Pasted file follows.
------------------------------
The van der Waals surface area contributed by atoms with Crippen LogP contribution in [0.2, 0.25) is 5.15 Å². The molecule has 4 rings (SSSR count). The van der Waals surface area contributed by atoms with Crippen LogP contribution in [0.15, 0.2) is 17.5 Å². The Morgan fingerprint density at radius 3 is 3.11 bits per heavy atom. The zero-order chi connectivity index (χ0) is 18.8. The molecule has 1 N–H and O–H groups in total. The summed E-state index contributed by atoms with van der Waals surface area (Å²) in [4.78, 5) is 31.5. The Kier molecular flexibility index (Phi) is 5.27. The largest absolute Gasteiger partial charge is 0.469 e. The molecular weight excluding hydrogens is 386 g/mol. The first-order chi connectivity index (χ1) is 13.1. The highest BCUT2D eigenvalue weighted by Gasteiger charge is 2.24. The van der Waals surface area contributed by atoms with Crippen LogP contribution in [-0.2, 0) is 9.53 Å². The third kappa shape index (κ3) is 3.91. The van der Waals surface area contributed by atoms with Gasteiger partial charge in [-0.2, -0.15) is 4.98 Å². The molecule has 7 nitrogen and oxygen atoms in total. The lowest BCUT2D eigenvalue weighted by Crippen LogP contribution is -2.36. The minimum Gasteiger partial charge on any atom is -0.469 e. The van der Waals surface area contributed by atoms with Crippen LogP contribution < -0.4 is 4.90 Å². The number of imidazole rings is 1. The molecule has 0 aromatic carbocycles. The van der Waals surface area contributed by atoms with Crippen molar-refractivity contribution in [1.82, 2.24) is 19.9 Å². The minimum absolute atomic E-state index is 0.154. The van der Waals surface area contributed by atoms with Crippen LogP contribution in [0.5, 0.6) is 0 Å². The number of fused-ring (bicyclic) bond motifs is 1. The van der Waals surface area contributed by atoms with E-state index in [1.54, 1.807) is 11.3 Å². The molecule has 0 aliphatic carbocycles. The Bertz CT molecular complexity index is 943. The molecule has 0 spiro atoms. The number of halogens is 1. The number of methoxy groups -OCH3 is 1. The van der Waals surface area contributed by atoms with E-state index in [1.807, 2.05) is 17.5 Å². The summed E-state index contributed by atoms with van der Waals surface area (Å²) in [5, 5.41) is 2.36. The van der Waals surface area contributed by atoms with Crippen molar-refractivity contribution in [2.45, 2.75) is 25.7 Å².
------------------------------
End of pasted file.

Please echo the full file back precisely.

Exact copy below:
The van der Waals surface area contributed by atoms with Crippen LogP contribution in [0.2, 0.25) is 5.15 Å². The molecule has 4 rings (SSSR count). The van der Waals surface area contributed by atoms with Crippen LogP contribution in [0.15, 0.2) is 17.5 Å². The Morgan fingerprint density at radius 3 is 3.11 bits per heavy atom. The zero-order chi connectivity index (χ0) is 18.8. The molecule has 1 N–H and O–H groups in total. The summed E-state index contributed by atoms with van der Waals surface area (Å²) in [4.78, 5) is 31.5. The Kier molecular flexibility index (Phi) is 5.27. The largest absolute Gasteiger partial charge is 0.469 e. The molecular weight excluding hydrogens is 386 g/mol. The first-order chi connectivity index (χ1) is 13.1. The highest BCUT2D eigenvalue weighted by Gasteiger charge is 2.24. The van der Waals surface area contributed by atoms with Crippen LogP contribution in [-0.2, 0) is 9.53 Å². The third kappa shape index (κ3) is 3.91. The van der Waals surface area contributed by atoms with Gasteiger partial charge in [-0.2, -0.15) is 4.98 Å². The molecule has 7 nitrogen and oxygen atoms in total. The lowest BCUT2D eigenvalue weighted by Crippen LogP contribution is -2.36. The minimum Gasteiger partial charge on any atom is -0.469 e. The van der Waals surface area contributed by atoms with Crippen LogP contribution < -0.4 is 4.90 Å². The number of imidazole rings is 1. The molecule has 0 aromatic carbocycles. The van der Waals surface area contributed by atoms with Crippen molar-refractivity contribution in [1.82, 2.24) is 19.9 Å². The minimum absolute atomic E-state index is 0.154. The van der Waals surface area contributed by atoms with Crippen LogP contribution in [0.5, 0.6) is 0 Å². The number of fused-ring (bicyclic) bond motifs is 1. The van der Waals surface area contributed by atoms with E-state index in [1.54, 1.807) is 11.3 Å². The molecule has 0 aliphatic carbocycles. The Bertz CT molecular complexity index is 943. The molecule has 0 spiro atoms. The number of halogens is 1. The number of methoxy groups -OCH3 is 1. The van der Waals surface area contributed by atoms with E-state index in [1.807, 2.05) is 17.5 Å². The summed E-state index contributed by atoms with van der Waals surface area (Å²) in [5, 5.41) is 2.36. The van der Waals surface area contributed by atoms with Crippen molar-refractivity contribution in [2.45, 2.75) is 25.7 Å².